Unwise vs. unjust? A Statesman editorial argues that it would be “unwise” to exempt groceries from Idaho sales tax, because sales tax is an important revenue source for Idaho, and the grocery tax credit “offsets most of the tax contribution from Idahoans with low incomes.”
The argument entails a value judgment that it is acceptable to tax some low-income families more than the tax credit returns, or else it is acceptable for low-income families to be undernourished.
Leaving aside the generous credit of $120 to seniors, everyone else can apply for $100 per year per person, provided they do not receive SNAP (food stamp) benefits. $100 offsets a 6 percent sales tax on just under $1,700; dividing by 52, that equals about $33 per week. That’s generous for a young child, but up to $8 short for ages 12 to 50, for adequate nutrition under USDA’s “thrifty” plan. SNAP households get 70 percent of their groceries tax-free, pay sales tax on the other 30 percent, and receive zero grocery tax credit. (See “Exempting Groceries, Eliminating the Grocery Tax Credit” at www.iirah.org.)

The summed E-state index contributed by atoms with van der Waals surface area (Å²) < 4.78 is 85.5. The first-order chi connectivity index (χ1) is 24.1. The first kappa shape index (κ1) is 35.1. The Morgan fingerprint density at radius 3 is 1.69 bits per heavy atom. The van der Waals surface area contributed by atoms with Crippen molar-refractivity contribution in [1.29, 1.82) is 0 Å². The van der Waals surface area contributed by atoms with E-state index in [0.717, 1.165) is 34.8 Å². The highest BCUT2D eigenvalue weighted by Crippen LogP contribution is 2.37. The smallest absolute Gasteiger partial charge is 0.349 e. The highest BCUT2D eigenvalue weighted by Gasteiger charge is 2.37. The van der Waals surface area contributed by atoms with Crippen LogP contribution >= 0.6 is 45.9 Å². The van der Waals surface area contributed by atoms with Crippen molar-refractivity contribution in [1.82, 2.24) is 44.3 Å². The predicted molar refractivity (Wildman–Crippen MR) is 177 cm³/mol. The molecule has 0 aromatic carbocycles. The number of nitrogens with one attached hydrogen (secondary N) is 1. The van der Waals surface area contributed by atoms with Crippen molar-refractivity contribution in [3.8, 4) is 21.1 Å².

Low-income families are subsidizing the rest of us, which is unjust.
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Darcy James, Boise